Whether you realize it or not, you have used technology and products that came from Oregon State University.

It was OSU alumni who invented the computer mouse, wrinkle-free cotton and standard dental equipment.

Faculty developed the modern maraschino cherry and marionberry. Its Extension Service operates Outdoor School for over 30,000 Oregon fifth- and sixth-graders each year, along with 4H programs in every county in the state. Experiment Station scientists have developed high-yield wheat products used worldwide.

In 2018, Oregon State University celebrates 150 years as a land-grant institution with a mission to serve as a “school for the people of Oregon.”

The first class to graduate from Oregon’s land-grant school was in 1870. Since then, OSU alumni have gone on to change the world in remarkable ways. Here are just a few examples.
 

President Abraham Lincoln created land-grant schools in the midst of the Civil War to provide a low-cost higher education option for the masses. The goal was to help boost local economies and support rural farmers by providing practical training in agriculture, military arts and engineering.

In 1868, Oregon’s state Legislature picked Corvallis College as its land-grant school. The college’s first class graduated two years later in 1870, with two men and one woman.

Over the years, the college has had many different names and programs, but the mission has remained the same: education, outreach and research. Today, OSU enrolls more than 30,000 students each year, making it the largest university in the state.

OSU began as a small frontier school in Corvallis when Oregon was still a territory. In 1868, what was then “Corvallis College” was named as Oregon’s only land-grant school. The school offered courses for students of all ages and abilities.

OSU has come a long way from its early frontier roots, and the journey has not always been easy.

Racial tension led to a black student walkout in the 1960s; female faculty fought for equal pay; students and lawmakers battled over funding and curriculum; and environmental protections dramatically changed teaching and research practices.

The modern university still grapples with its sometimes troubled past. Recently, OSU decided to rename three buildings linked to early controversial founders.

President Ed Ray says OSU is trying to face the problems of the past, while also looking to the future.

“We didn’t start on the right side of all the issues as we would look at them today. We’re certainly not perfect and we’ve got a lot more we need to do. But to honestly see where we failed in the past, and acknowledge that, that’s a tribute to the people who have tried to improve and perfect some things. We’re not backing off. I’m very proud of that.”


President Ed Ray, OSU

Today, OSU is a combined land, sea, space and sun grant institution, one of only two in the country. Those federal designations allow it to create partnerships with other agencies doing research and outreach related to natural resources. Many of its programs are recognized as some of the best in the world.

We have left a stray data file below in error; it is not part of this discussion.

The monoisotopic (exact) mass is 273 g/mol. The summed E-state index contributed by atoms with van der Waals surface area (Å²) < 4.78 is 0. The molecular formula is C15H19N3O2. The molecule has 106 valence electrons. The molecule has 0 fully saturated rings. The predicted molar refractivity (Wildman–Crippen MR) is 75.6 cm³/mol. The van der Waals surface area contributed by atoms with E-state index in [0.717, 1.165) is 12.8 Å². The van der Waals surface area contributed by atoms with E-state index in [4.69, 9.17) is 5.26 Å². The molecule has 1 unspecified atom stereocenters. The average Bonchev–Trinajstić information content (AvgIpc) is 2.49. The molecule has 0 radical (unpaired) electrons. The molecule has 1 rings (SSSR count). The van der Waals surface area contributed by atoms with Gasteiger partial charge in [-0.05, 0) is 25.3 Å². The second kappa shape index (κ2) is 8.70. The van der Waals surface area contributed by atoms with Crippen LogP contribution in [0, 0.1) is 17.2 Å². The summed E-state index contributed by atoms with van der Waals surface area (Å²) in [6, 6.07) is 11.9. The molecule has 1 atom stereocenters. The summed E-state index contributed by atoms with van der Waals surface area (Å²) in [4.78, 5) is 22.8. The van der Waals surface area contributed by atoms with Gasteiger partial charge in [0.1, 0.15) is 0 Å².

“Oregon State University” is an hour-long documentary chronicling the history of the state’s only land-grant institution. Using a rich trove of rare archives, the program tells the story of alumni, faculty, researchers and the community that created the school for the people of Oregon.

Interviews With:

Daniel Arp, Dean, College of Agricultural Sciences  

Margaret Burnett, Distinguished Professor of Computer Science  

John Byrne, OSU President 1984-1995, Former NOAA administrator  

Lynne Clendenin, Vice President of Programming, OPB  

Mike Diciann, Lead Reference Student, OSU Special Collections & Archives Research Center

Mary Gallagher, Collections Manager, Benton County Historical Society  

Terrance Harris, Director, Lonnie B. Harris Black Cultural Center  

Jonathan Hurst, Associate Professor of Robotics  

Lawrence Landis, Director, OSU Special Collections & Archives Research Center  

Jane Lubchenco, Distinguished Professor of Zoology, Former NOAA Administrator  

Brian McMenamin, Co-founder McMenamins  

Dan McMenamin, Co-owner McMenamins  

Sylvia Moore, Professor Emeritus of Women’s Athletics  

Michael Oriard, Former professional American football player, Emeritus Distinguished Professor of American Literature and Culture  

Edward Ray, Current OSU President  

William Robbins, Emeritus Distinguished Professor of History  

Cynthia Sagers, Vice President for Research  

Henry Sayre, Distinguished Professor Emeritus of Art History

Jo Anne Trow, Former Dean of Women, Former Vice Provost

Resources and Information

Website Resources

Books

  • Robbins, Williams. The People’s School: A History of Oregon State University. OSU Press, 2017.
  • Landis, Lawrence. A School for the People. OSU Press, 2015.
  • Kirkpatrick, Cliff. Oregon State University Baseball: Building a Legacy. The History Press, 2013 
  • Eggers, Kerr. Oregon State University Football Vault:  A History of the Beavers. Whitman Publishing, 2009 
  • Carlson, Kip.  Oregon State Football: Image of Sport. Arcadia Publishing, 2006